Smartphones are amazing devices. They’ve evolved from that first iPhone to become our indispensable companions which we rely on for just about everything. Some phones are even fitted with heart-rate sensors, but all be used to monitor your steps, runs and then – at night – how well you sleep.
The raw numbers are useful enough, but it’s the beauty of tracking progress over days and weeks that gives you a real insight into whether you’re improving your fitness or sleeping better. Some apps will even give you tips and insights, while others let you log everything you eat and drink – ideal if you’re watching the calories. Also see: Best tech to take on holiday.
Over the last couple of years, other apps and gadgets have appeared which go beyond monitoring your heart rate. Apple’s Health app, for example, wants to give an accurate answer to the “How are you?” question by adding in blood sugar, cholesterol and other information to activity data.
You can also buy inexpensive Bluetooth accessories which will measure your blood pressure such as Xiaomi's iHealth and it surely won’t be too long before you’ll be able to do blood tests at home.
Activity trackers are also getting more advanced: the Basis Peak measures perspiration along with heart rate and REM sleep using sensors:
This ‘quantified self’ is great if you’re trying to get fit or if you need to monitor an existing condition and with the extra data you can now get from gadgets, you can get a heads-up that you’re coming down with something before you start to feel ill. But can you really trust cheap gadgets or a free app?
If you’re sick, one of the worst things you can do is to Google your symptoms. Invariably, you’ll find a variety of sites all saying different things. Just like weather forecasts, you’ll either believe the one giving the best outcome (it’s nothing serious) or, if you’re a hypochondriac, the worst.
It’s similar when you rely on data to self-diagnose: there's a danger it might be wrong. And that’s why activity tracker companies have thus far steered clear of using the fitness data to give you any medical advice. Jawbone is one of the only companies which attempts to interpret sleep and heart rate data, but even then, it merely tells you that you might want to consider going to bed a little earlier and more general advice about unusually high heart rates.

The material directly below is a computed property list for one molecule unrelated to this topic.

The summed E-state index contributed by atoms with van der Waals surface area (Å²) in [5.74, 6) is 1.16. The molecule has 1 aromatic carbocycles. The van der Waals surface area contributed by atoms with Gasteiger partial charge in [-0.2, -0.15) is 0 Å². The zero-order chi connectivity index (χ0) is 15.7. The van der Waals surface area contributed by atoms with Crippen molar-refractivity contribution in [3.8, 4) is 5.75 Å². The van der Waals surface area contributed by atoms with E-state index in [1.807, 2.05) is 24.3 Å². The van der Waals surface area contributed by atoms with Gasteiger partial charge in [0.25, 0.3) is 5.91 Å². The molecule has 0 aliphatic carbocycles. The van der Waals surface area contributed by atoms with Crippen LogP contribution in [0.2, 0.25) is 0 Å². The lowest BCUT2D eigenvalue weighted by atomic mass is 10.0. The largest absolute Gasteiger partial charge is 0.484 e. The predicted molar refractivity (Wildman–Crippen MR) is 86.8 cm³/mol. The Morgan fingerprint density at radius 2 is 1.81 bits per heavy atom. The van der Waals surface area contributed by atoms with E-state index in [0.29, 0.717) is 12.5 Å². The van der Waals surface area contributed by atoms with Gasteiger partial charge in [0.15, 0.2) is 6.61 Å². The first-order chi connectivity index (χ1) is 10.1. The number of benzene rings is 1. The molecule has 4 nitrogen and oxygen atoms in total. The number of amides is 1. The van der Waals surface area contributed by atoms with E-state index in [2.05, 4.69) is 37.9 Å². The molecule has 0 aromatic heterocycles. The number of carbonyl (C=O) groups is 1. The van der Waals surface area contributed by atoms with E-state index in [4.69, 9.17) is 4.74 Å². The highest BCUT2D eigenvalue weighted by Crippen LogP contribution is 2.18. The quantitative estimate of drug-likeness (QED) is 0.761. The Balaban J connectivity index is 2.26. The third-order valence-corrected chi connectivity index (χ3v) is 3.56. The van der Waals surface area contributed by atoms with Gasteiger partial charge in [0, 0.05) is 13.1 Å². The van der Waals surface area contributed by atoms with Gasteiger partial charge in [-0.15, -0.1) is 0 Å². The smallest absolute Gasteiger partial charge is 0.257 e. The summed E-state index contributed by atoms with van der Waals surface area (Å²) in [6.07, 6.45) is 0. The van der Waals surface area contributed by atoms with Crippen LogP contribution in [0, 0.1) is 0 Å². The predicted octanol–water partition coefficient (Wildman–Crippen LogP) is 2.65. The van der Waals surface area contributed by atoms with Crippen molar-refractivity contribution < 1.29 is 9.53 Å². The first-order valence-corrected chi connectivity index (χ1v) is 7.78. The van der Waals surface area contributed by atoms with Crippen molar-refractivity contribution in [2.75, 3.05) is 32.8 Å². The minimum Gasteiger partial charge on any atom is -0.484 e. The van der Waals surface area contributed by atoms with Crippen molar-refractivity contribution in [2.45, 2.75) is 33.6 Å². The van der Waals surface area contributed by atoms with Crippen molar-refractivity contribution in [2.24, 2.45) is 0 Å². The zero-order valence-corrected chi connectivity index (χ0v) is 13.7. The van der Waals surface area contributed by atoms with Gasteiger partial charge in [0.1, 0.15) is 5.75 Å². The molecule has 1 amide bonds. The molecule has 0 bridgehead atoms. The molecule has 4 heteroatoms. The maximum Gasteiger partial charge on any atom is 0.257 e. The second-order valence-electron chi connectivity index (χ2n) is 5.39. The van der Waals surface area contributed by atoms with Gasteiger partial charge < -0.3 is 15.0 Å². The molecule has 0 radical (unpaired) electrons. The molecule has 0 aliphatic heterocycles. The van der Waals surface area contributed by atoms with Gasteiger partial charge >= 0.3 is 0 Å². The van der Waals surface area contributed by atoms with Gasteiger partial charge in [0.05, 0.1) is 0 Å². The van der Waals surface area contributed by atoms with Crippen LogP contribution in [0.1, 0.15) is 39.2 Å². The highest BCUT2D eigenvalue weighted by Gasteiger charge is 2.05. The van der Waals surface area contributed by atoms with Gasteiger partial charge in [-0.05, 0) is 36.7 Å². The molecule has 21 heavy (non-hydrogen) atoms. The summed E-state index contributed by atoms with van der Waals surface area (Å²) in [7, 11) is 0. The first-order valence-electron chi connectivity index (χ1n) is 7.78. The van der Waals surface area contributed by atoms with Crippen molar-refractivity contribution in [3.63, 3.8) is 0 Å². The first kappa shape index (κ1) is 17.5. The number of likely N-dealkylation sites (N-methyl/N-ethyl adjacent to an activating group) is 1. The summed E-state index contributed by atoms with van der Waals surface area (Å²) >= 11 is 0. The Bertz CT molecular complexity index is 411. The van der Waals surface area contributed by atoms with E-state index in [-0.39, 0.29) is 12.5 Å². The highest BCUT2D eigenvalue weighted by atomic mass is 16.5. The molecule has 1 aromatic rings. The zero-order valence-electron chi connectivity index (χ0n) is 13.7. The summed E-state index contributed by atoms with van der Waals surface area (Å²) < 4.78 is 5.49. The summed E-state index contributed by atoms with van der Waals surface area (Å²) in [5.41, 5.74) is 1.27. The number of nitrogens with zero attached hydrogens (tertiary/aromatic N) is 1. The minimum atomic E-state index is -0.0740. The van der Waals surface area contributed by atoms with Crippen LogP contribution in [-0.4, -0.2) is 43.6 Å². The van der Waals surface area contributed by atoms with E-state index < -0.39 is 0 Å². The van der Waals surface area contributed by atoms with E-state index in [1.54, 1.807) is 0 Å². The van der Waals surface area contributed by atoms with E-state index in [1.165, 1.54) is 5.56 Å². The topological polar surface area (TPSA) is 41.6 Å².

There are two problems here. The advice might tell you that you’re ill or at risk when you’re not – leading to unnecessary stress – but even worse is if the data shows that you’re healthy when you really need to be making an appointment to see your GP. And you as a user are not the only factor in play: manufacturers and software developers need to cover their own backs.
See also: 20 best fitness trackers to buy
Fitbit, for example, was recently dragged into the courtroom after several customers complained that the heart-rate measurements were wildly inaccurate. The company countered that the devices were more accurate overall than most cardio equipment at the gym, and that they weren’t intended to be medical or scientific devices.
More recently, Fitbit has been dragged into court again following research conducted by Dr Edward Jo and Dr Brett Dolezal on behalf of Lieff Cabraser Heimann & Bernstein to test the accuracy of the Charge HR, Fitbit Surge and Fitbit Blaze. They found that Fitbit's heart rate accuracy averages an inaccuracy of 20 beats per minute during moderate to high-intensity exercise.
"This inaccuracy can definitely pose a danger to not only the clinical population, but those population of individuals who may not know that they have any cardiac-related conditions," said Dr Jo. "It can definitely put them at risk," (source).
This, perhaps, is the crux of the matter: is the app or gadget sold as a medical device or not? If it is, you should expect it to give accurate measurements and – if relevant – health advice. For gadgets sold in the UK, the government states that they must display “CE markings which must be accompanied by the identification number of the notified body that has acted under the relevant conformity assessment procedure”.
Even then, we wouldn’t recommend placing your full trust in data and measurements. Use them as a guide, by all means, but if you think you have any kind of health problems, go and see a doctor.